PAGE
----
Logan had been the principal speaker in a citywide memorial observation on April 29, 1866, at a cemetery in Carbondale, Illinois, an event that likely gave him the idea to make it a national holiday. On May 5, 1868, in his capacity as commander-in-chief of the Grand Army of the Republic, a veterans' organization, Logan issued a proclamation that "Decoration Day" be observed nationwide[5]. It was observed for the first time on May 30 of the same year; the date was chosen because it was not the anniversary of a battle. The tombs of fallen Union soldiers were decorated in remembrance.

Many of the states of the U.S. South refused to celebrate Decoration Day, due to lingering hostility towards the Union Army and also because there were relatively few veterans of the Union Army who were buried in the South. A notable exception was Columbus, Mississippi, which on April 25, 1866 at its Decoration Day commemorated both the Union and Confederate casualties buried in its cemetery.

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Saturday, May 9, 2009

Happy Mother's Day To All Mothers!

I would like to extend this opportunity to greet all Mothers a very happy and meaningful blessed day! Congratulations for being such good Mothers to your children. Sad to say, I am not still a mother. I guess I am still young not to think too much about it. ..wink! I also would like to take this opportunity to greet My Beloved one and only Mother a blessed and fantastic day! I am happy that I called home today and already greeted her. I already told her that my gift will be given when I go home for vacation this year. Do you think a heart pendant necklace is a lovely present to my dear Mama? I believed so!

HAPPY MOTHER'S DAY TO ALL MOTHERS
Glitter Graphics

Tuesday, April 7, 2009

Holy Week from Monday To Wednesday!

I guess most Christians especially the Catholics are aware of what we celebrate this week. To give you some info about, continue reading below. Have a blessed Holy week to all!

Monday to Wednesday

The days between Palm Sunday and Maundy Thursday are known as Holy Monday (or Fig Monday), Holy Tuesday and Holy Wednesday (sometimes called Spy Wednesday). The Gospels of these days recount events not all of which occurred on the corresponding days between Jesus' entry into Jerusalem and his Last Supper. For instance, the Monday Gospel tells of the Anointing of Bethany (John 12:1-9), which occurred before the Palm Sunday event described in John 12:12-19.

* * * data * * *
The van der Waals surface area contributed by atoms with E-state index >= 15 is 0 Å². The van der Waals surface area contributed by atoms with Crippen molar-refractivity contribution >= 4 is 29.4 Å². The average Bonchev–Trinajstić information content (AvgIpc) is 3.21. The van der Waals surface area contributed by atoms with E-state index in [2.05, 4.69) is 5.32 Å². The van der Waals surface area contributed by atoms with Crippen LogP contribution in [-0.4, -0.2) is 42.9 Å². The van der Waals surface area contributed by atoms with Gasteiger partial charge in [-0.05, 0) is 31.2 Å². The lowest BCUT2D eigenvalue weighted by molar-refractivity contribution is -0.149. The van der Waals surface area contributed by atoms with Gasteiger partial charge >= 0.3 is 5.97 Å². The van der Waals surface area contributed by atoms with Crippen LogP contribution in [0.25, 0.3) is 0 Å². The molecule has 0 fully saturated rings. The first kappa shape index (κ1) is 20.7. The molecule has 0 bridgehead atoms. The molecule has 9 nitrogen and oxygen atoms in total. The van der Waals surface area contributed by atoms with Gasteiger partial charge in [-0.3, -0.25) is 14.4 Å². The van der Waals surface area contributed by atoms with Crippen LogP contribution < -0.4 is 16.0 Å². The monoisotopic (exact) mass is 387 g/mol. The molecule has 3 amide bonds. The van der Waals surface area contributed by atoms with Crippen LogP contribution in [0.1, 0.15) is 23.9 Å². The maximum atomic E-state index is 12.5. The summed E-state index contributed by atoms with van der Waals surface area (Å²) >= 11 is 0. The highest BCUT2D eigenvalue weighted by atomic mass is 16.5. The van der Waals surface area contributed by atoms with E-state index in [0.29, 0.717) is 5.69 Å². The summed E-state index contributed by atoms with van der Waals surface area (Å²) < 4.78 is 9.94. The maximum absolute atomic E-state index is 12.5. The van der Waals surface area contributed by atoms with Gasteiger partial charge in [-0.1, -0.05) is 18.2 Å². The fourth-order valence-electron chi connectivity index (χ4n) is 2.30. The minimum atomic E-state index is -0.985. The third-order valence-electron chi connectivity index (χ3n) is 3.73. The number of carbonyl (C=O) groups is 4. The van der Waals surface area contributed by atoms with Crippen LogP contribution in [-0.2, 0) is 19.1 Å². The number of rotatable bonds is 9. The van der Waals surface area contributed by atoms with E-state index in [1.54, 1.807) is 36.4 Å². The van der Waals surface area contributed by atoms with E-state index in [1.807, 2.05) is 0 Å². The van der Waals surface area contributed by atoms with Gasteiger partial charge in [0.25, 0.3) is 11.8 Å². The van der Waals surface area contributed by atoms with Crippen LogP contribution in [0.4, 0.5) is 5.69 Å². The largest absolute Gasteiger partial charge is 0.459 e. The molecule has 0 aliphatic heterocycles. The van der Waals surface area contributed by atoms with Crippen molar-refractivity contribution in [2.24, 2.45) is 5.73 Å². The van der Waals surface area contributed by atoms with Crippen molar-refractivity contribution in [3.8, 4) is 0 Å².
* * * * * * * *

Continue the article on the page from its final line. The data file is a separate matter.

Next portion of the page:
The Chrism Mass, whose texts the Roman Missal now gives under Holy Thursday, may be brought forward to one of these days, to facilitate participation by as many as possible of the clergy of the diocese together with the bishop. This Mass was not included in editions of the Roman Missal before the time of Pope Pius XII. In this Mass the bishop blesses separate oils for the sick (used in Anointing of the Sick) for catechumens (used in Baptism) and chrism (used in Baptism, but especially in Confirmation and Holy Orders, as well as in rites such as the blessing of an altar and a church). please read more here

Tuesday, March 17, 2009

History of St. Patrick's Day!

I just posted in my other blog some information about St. Patrick's Day. For those who are celebrating this memorable day especially for Irish people and other people around the world, enjoy the celebration. I am just sharing a bit history about St. Patrick.

HISTORY OF ST. PATRICK'S DAY

In the past, Saint Patrick's Day was celebrated as a religious holiday. It became a public holiday in 1903, by the Money Bank. (Ireland) Act 1903, an Act of the United Kingdom Parliament introduced by the Irish MP James O'Mara. O'Mara later introduced the law which required that pubs be closed on 17 March, a provision which was repealed only in the 1970s. The first St. Patrick's Day parade held in the Irish Free State was held in Dublin in 1931 and was reviewed by the then Minister of Defence Desmond Fitzgerald. Although secular celebrations now exist, the holiday remains a religious observance in Ireland, for both the Church of Ireland and Roman Catholic Church.

It was only in the mid-1990s that the Irish government began a campaign to use Saint Patrick's Day to showcase Ireland and its culture. The government set up a group called St. Patrick's Festival, with the aim to: